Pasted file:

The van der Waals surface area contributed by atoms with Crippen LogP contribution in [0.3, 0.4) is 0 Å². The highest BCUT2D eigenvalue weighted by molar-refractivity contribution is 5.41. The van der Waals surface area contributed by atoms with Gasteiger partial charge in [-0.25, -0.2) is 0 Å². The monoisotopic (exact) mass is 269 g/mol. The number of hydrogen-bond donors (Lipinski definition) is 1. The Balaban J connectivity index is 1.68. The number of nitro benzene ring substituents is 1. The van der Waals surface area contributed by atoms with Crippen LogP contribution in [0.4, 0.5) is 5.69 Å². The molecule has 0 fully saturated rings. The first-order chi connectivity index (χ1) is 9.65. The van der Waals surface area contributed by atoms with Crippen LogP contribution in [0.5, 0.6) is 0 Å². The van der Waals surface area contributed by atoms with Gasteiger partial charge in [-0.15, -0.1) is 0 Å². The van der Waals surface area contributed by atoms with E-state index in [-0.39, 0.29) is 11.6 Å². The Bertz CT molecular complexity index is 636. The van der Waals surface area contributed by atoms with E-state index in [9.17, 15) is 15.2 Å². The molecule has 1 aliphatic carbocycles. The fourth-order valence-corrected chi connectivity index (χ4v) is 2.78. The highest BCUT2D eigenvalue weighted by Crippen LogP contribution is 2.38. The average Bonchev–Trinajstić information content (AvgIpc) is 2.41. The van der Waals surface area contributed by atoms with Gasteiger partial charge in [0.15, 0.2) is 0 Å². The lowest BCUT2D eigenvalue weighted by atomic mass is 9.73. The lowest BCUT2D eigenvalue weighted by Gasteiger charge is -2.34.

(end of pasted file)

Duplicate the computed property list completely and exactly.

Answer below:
The van der Waals surface area contributed by atoms with Crippen LogP contribution in [0.3, 0.4) is 0 Å². The highest BCUT2D eigenvalue weighted by molar-refractivity contribution is 5.41. The van der Waals surface area contributed by atoms with Gasteiger partial charge in [-0.25, -0.2) is 0 Å². The monoisotopic (exact) mass is 269 g/mol. The number of hydrogen-bond donors (Lipinski definition) is 1. The Balaban J connectivity index is 1.68. The number of nitro benzene ring substituents is 1. The van der Waals surface area contributed by atoms with Crippen LogP contribution in [0.4, 0.5) is 5.69 Å². The molecule has 0 fully saturated rings. The first-order chi connectivity index (χ1) is 9.65. The van der Waals surface area contributed by atoms with Crippen LogP contribution in [0.5, 0.6) is 0 Å². The van der Waals surface area contributed by atoms with Gasteiger partial charge in [-0.15, -0.1) is 0 Å². The van der Waals surface area contributed by atoms with E-state index in [-0.39, 0.29) is 11.6 Å². The Bertz CT molecular complexity index is 636. The van der Waals surface area contributed by atoms with E-state index in [9.17, 15) is 15.2 Å². The molecule has 1 aliphatic carbocycles. The fourth-order valence-corrected chi connectivity index (χ4v) is 2.78. The highest BCUT2D eigenvalue weighted by Crippen LogP contribution is 2.38. The average Bonchev–Trinajstić information content (AvgIpc) is 2.41. The van der Waals surface area contributed by atoms with Gasteiger partial charge in [0.15, 0.2) is 0 Å². The lowest BCUT2D eigenvalue weighted by atomic mass is 9.73. The lowest BCUT2D eigenvalue weighted by Gasteiger charge is -2.34.